Start-up firm shifts to making face masks, online grocery delivery service
CEBU CITY, Philippines — While the coronavirus disease 2019 (COVID-19) outbreak adversely affected many businesses, a Cebu-based firm recognized the opportunities available as most people stayed home due to the implementation of the enhanced community quarantine.
FRL Trading, a start-up company selling agri-based products, diversified by producing washable face masks and by running an online grocery delivery service, according to a news release of the Department of Trade and Industry (DTI) Central Visayas regional office.
The company was earning well from its turmeric and ginger tea business but proprietor Felita Lubon saw that there was a high demand for washable masks.
Lubon looked for good needleworkers and sewers in Cebu’s mountain barangays who would produce the face masks.
“I bring the fabric to their homes and collect the finished products from them,” she said. “These needleworkers are happy that they earn income from their work and are able to support their family despite the lockdown.”
FRL Trading now produces 6,000 to 10,000 masks daily, which are supplied to local and international buyers, DTI-7 disclosed.
Then in late April, Lubon noticed the huge volume of people who have been forced to stay home and were unable to do groceries as well as drivers who were jobless.
She then started an online grocery delivery service, which not only brought supermarket items to customers but also provided livelihood to drivers. Her grocery delivery service now receives an average of 100,000 online orders daily.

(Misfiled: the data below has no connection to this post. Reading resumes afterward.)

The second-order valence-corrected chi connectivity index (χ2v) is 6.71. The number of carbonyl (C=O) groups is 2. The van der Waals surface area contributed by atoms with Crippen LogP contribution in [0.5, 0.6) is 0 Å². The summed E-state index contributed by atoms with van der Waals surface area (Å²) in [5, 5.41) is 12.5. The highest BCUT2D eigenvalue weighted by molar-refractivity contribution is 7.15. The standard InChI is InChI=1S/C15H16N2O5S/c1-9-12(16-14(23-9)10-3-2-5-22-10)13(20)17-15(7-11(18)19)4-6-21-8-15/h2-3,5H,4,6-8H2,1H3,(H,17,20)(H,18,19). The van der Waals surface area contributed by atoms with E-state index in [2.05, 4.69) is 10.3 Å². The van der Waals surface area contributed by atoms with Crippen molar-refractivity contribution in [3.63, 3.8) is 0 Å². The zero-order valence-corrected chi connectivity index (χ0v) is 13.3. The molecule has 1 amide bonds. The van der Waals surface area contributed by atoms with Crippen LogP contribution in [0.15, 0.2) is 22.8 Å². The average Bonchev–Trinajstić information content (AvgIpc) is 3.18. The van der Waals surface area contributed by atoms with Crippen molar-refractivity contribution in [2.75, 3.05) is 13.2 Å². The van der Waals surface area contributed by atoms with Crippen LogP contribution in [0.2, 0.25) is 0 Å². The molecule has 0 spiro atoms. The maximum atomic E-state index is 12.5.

The DTI plays an important role in preparing micro, small and medium enterprises (MSMEs) thrive in a new reality that includes social distancing and self-isolation.
“COVID-19 pandemic has already changed life and commerce,” said Assistant Secretary Asteria Caberte of DTI.
According to Caberte, MSMEs must learn to embrace the new normal, accept new business concepts and get past the so called old “brick and mortar” mindset in order to survive.
“If there’s anything good about the Covid pandemic it is the realization by many of the benefits of digitization,” DTI assistant regional director Maria Elena Arbon pointed out.
Arbon recalled that she had been promoting digital transformation but had experienced ‘hurdles’ in convincing MSMEs and people in general to adopt and adapt digital.
“Perversely, Covid-19 has effectively forced everyone to accept more digitization into their lives, work and businesses,” she said.
The DTI regional office has been conducting trainings, workshops and other interventions for business start-ups, which aimed to developing this mindset of seeing opportunity in obstacles, Caberte disclosed.
“DTI also assists MSMEs in product development, design, packaging, standards compliance, marketability, production capability, brand development, among others,” she added.
Lubon is a beneficiary of DTI’s One Town, One Product (OTOP) and the Kapatid Mentor Micro Entrepreneurs (KMME) programs./rcg
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